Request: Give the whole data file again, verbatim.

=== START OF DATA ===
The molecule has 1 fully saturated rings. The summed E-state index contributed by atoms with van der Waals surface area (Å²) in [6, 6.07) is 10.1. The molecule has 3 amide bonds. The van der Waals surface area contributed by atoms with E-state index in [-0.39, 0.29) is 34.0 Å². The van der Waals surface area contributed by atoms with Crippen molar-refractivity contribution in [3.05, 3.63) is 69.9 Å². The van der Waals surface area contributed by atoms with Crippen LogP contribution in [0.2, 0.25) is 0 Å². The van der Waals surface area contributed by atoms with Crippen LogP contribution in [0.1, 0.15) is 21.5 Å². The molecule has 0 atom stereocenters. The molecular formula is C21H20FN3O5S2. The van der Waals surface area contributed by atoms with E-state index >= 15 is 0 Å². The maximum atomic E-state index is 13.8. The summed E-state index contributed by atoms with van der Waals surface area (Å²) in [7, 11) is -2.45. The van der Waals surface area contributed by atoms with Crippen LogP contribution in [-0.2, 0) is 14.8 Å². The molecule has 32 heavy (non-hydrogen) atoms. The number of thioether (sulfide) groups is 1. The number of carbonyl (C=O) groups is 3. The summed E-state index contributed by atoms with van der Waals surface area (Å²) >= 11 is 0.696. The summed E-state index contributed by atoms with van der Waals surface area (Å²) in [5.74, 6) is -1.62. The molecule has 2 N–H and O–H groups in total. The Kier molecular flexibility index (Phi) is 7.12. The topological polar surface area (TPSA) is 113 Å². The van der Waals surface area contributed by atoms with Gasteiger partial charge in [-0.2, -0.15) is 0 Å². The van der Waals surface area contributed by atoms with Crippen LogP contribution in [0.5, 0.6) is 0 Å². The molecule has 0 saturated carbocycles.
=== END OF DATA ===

The molecule has 1 fully saturated rings. The summed E-state index contributed by atoms with van der Waals surface area (Å²) in [6, 6.07) is 10.1. The molecule has 3 amide bonds. The van der Waals surface area contributed by atoms with E-state index in [-0.39, 0.29) is 34.0 Å². The van der Waals surface area contributed by atoms with Crippen molar-refractivity contribution in [3.05, 3.63) is 69.9 Å². The van der Waals surface area contributed by atoms with Crippen LogP contribution in [0.2, 0.25) is 0 Å². The van der Waals surface area contributed by atoms with Crippen LogP contribution in [0.1, 0.15) is 21.5 Å². The molecule has 0 atom stereocenters. The molecular formula is C21H20FN3O5S2. The van der Waals surface area contributed by atoms with E-state index >= 15 is 0 Å². The maximum atomic E-state index is 13.8. The summed E-state index contributed by atoms with van der Waals surface area (Å²) in [7, 11) is -2.45. The van der Waals surface area contributed by atoms with Crippen LogP contribution in [-0.2, 0) is 14.8 Å². The molecule has 32 heavy (non-hydrogen) atoms. The number of thioether (sulfide) groups is 1. The number of carbonyl (C=O) groups is 3. The summed E-state index contributed by atoms with van der Waals surface area (Å²) >= 11 is 0.696. The summed E-state index contributed by atoms with van der Waals surface area (Å²) in [5.74, 6) is -1.62. The molecule has 2 N–H and O–H groups in total. The Kier molecular flexibility index (Phi) is 7.12. The topological polar surface area (TPSA) is 113 Å². The van der Waals surface area contributed by atoms with Gasteiger partial charge in [-0.2, -0.15) is 0 Å². The van der Waals surface area contributed by atoms with Crippen LogP contribution in [0.5, 0.6) is 0 Å². The molecule has 0 saturated carbocycles.